A 2nd century Palestinian Jew, Abba Shaul forbids the pronounciation of the name Yahweh, and suggests that this is a crime for which the speaker loses his portion in the world to come. And yet, in commenting upon this, the Talmud (Sanhedrin 101b) only notes that this prohibition refers to those in the countryside who speak the name Yahweh in a blasphemous manner. I have noted before the pejorative attitude of the rabbis towards those who live in the countryside, and to this it is worth adding the fact that “in a blasphemous manner” is rendered בלשון עגה, which Jastrow notes as referring to the manner in which Samaritans use the name Yahweh in their oaths³.

Are there prohibitions against saying Yahweh elsewhere?

Actually, not really. The Mishna (Keritot 1:1) does condemn those who blaspheme, ascribing to them the punishment of “excision”, but the semantic range of the word מגדף would lead us to suppose that this refers to denigrating God, rather than simply saying his name. So do we find in the biblical literature itself, where God forbids people to curse him (Exodus 22:27), and where somebody is stoned by the congreagation of Israel for having done so (Leviticus 24:11-16). In these instances, the verbs used refer to cursing and piercing the name of God, so we must assume that the criminal of Leviticus 24 did more than simply say “Jehovah”.

Nonetheless, one does not find the name Yahweh anywhere in the Talmud (nor in printed editions of the Mishna), which is undoubtedly a reflection on the demise of several Talmuds from the Middle Ages. Prohibitions against burning any document that includes the name of God have resulted in printed euphemisms throughout texts that might be subject to so incendiary a fate. Instead, as those of you who read Hebrew would have noted above, the letter ה with an apostrophe is used, in abbreviation of השם, haShem, “the name”. When Abba Shaul refers to the name explicitly, he uses the word haShem in its stead, and treats it (as one might expect) as a regular noun with the definite article. I am referring, of course, to his inclusion of את (the DDOM), which marks this definite noun as being the object of his sentence. Observe, however, what Tobiah ben Eliezer says at the beginning of his 11th-12th century Leqach Tov:

לא אמר ראשית אם אמר ראשית היה אומר ראשית היה שמים וארץ ולא היה מזכיר שם אלהים… אלא לפי שהיה צריך להזכיר השם אמר בראשית ברא

It did not say, “originally”, because if it said “originally” it would have had to say “originally, there was the sky and the land”, and it wouldn’t mention the name of God… Rather, since it needed to mention the name, it said “in the beginning, he created”.

The author of Leqach Tov is here discussing the morphology of the first word of the Bible, which he suggests is necessarily so in order that, syntactically, the clause can include the name of God. We won’t discuss this aspect of his commentary here: I am far more interested, for the moment, in how he refers to this name! Note the absence of the DDOM (את): Tobiah merely states that the author of the Torah needed להזכיר השם. In other words, haShem is not functioning as a regular noun with the definite article (“the name”), but as a proper name in its own right! Tobiah is here referring to God explicitly as Hashem – a practise that remains common amongst Orthodox Jews today.

I am not suggesting that the practise originated with Tobiah ben Eliezer and his midrash, Leqach Tov, but there must have been a definitive moment when people stopped treating haShem as a euphemism and started treating Hashem as a name. When was that? And has it had any further ramifications? Well, it is beyond my ability to track down the point in time, although I am sure that if enough of you hassle the erudite Fred MacDowell, this is the sort of thing that he can probably answer.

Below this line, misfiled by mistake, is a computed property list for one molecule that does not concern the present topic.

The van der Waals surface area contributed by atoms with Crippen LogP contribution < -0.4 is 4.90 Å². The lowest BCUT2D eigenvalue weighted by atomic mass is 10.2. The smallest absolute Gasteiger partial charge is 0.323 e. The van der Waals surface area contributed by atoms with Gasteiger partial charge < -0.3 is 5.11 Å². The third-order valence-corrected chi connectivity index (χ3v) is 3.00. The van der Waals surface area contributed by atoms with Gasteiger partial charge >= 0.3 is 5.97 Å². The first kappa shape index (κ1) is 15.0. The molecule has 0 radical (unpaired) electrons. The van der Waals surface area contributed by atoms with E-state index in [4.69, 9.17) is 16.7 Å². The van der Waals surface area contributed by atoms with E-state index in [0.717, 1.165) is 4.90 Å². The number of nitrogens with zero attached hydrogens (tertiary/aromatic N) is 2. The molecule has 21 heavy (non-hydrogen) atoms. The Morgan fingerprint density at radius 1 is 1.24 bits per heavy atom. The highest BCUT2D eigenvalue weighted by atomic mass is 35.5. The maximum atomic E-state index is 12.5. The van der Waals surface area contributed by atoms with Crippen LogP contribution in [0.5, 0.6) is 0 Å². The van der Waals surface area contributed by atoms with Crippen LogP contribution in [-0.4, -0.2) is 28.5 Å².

I will finish off, however, by noting that some names that came to replace the name of God have likewise travelled down the slippery path of tabooisation. Adonai, which for a time serviced as a substitute (and still does, for many Sephardim) has been likewise dropped from common parlance, due to the fact that it has a one-to-one correspondence with its referent: the sort of thing you want from a euphemism, really. In literature, I like “the LORD”, but only because I have saturated myself with the NRSV, but I also appreciate the trend in some Christian circles to reintroduce “Yahweh” as a transliteration.

In my first yeshiva, which was Chabad, people alternated between the Yiddish der Aybishter (“the one above”) and the cheeky substitution of letters that produces Havaya. In my second yeshiva, which was dismally resplendent in its neo-Lithuanian glory, the habit was to say haKodesh Barukh Hu (“the Holy One, Blessed is He”): a name that I still enjoy, when I’m trying to be feisty. Where I work, however, which is at a Progressive synagogue, the vogue is to use Adonai in spoken speech. This is all rather confusing to those who are not yet comfortable with navigating the minefield of other people’s faiths, and I am frequently driven to amusement.

¹ The word used here is apiqorus, which has come to denote anybody who denies the faith, but is etymologically “an Epicurean”. Epicurus, for all of the impressive results of his intellectual labour, was remembered by the rabbis solely in regards to his apparent atheism. Although Epicurus insisted that he was not an atheist, his relegation of God to the sole role of creator made him, effectively, the first deist.

² Whether “the world to come” denotes the afterlife in general or only the messianic era, for which people require resurrection, is a matter of rabbinic debate and is not important here.

³ Aga is listed by Jastrow (אגא) as the Samaritan Hebrew word for “oath”.